NASA's X-43A is already headed for the record books, but Guinness World Records officials had better be prepared for an update. In October, NASA hopes to bump its recently set world speed record for a jet-powered aircraft from Mach 7 to Mach 10. Mach 10 is ten times the speed of sound, or approximately 7,200 mph.
Meanwhile, NASA is glowing over this week's recognition by the self-proclaimed "keeper of the world's records" of the Mach 7 record set on March 27, when the unpiloted, 12-ft-long aircraft achieved Mach 6.83 -- almost seven times the speed of sound, or nearly 5,000 mph -- in an 11-second flight over the Pacific Ocean to demonstrate highly-advanced engine technologies.
Image at right: Guinness World Records formally recognized the NASA Hyper-X world speed record with this certificate and inclusion of the record into its database. Image: Guinness World Records.
The flight easily set a world speed record for an air-breathing - or jet - engine aircraft. The previous known record was held by a ramjet-powered missile, which achieved slightly over Mach 5. High-speed air-breathing engines, like a ramjet, mix compressed air from the atmosphere with fuel to provide combustion. The same is true of the scramjet -- or supersonic combustion ramjet -- that powers the X-43A. The highest speed attained by a rocket-powered airplane, NASA's X-15 aircraft, was Mach 6.7. The fastest air-breathing manned vehicle, the SR-71, achieved slightly more than Mach 3. The X-43A more than doubled the top speed of the jet-powered SR-71.
The accomplishment will be included in the 2006 Guinness World Records book, set for release this time next year, and will soon appear on their Web site at www.guinnessworldrecords.com. Their database contains these details:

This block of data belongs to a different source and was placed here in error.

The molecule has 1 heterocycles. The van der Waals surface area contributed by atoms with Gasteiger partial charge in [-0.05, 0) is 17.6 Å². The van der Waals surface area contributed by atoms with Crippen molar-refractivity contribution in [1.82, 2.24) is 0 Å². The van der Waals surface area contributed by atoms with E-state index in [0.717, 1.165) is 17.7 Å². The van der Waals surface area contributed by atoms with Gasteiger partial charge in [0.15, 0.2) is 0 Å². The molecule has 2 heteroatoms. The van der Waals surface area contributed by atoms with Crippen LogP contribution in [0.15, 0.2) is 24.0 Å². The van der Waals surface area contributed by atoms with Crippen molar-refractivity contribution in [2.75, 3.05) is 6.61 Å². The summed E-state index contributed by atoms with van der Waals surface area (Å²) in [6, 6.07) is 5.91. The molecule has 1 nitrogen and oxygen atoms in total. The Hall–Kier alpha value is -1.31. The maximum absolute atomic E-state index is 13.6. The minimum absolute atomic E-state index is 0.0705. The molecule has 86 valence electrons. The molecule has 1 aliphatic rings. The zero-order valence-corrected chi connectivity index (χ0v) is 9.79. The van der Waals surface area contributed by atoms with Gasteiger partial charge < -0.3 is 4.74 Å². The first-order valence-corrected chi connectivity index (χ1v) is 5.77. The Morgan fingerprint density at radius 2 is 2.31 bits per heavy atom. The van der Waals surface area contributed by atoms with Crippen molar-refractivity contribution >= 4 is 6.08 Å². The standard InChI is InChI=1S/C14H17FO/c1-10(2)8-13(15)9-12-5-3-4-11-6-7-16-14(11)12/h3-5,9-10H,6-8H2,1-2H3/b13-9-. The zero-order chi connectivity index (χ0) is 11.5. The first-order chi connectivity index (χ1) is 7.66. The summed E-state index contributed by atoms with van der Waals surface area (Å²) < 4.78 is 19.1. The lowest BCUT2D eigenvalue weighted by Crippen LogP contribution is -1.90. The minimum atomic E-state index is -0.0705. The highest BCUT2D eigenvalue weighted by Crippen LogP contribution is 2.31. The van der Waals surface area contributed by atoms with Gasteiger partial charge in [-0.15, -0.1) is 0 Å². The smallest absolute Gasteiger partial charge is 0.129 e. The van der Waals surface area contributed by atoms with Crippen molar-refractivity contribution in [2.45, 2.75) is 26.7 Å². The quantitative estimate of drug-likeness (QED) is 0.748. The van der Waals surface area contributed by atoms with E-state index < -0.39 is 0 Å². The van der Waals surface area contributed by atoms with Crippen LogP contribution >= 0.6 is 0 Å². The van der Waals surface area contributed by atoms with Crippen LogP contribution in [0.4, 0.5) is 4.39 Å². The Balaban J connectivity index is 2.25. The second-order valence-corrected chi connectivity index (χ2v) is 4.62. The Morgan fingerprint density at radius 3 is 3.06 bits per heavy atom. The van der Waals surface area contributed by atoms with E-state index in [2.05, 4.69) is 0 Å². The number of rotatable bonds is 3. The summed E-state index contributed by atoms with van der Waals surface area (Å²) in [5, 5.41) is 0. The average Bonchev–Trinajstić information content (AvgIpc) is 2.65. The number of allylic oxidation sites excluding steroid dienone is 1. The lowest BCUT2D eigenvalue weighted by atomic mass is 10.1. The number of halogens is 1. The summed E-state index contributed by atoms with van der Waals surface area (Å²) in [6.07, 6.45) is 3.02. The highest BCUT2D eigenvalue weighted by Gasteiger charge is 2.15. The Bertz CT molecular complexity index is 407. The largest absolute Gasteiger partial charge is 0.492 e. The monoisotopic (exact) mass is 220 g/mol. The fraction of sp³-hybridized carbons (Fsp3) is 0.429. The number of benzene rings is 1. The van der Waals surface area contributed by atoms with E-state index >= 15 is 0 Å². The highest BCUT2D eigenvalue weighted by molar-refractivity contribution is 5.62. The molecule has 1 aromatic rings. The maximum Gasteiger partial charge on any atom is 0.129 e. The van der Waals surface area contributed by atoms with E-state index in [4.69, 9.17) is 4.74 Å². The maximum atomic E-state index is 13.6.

"On 27 March 2004, NASA's unmanned Hyper-X (X-43A) airplane reached Mach 6.83, almost seven times the speed of sound. The X-43A was boosted to an altitude of 29,000 m (95,000 ft) by a Pegasus rocket launched from beneath a B-52B aircraft. The revolutionary 'scramjet' aircraft then burned its engine for around 11 seconds during flight over the Pacific Ocean."
Guinness World Records' science editor David Hawksett has already expressed an interest in attending the Fall flight, in hopes of personally watching the next record setting flight. He said this about the record recognized this week:
Image at left: The X-43A flew nearly seven times the speed of sound on March 27, 2004. Image Credit: NASA
"Operating an atmospheric vehicle at almost Mach 7 is impressive enough, but to be able to use oxygen from the air, instead of a fuel tank, as it screams into the engine intakes at 5,000 mph is a mind-boggling technical achievement. It's wonderful to see scramjet technology finally begin to take off."
The flights of the X-43A are part of NASA's Hyper-X Program. NASA's Langley Research Center in Virginia develops the technology while the Dryden Flight Research Center in California conducts the flight tests.
Technologies from the program may be applied to future hypersonic missiles, hypersonic airplanes, the first stage of two-stage-to-orbit reusable launch vehicles and single-stage-to-orbit reusable launch vehicles.
NASA Langley Research Center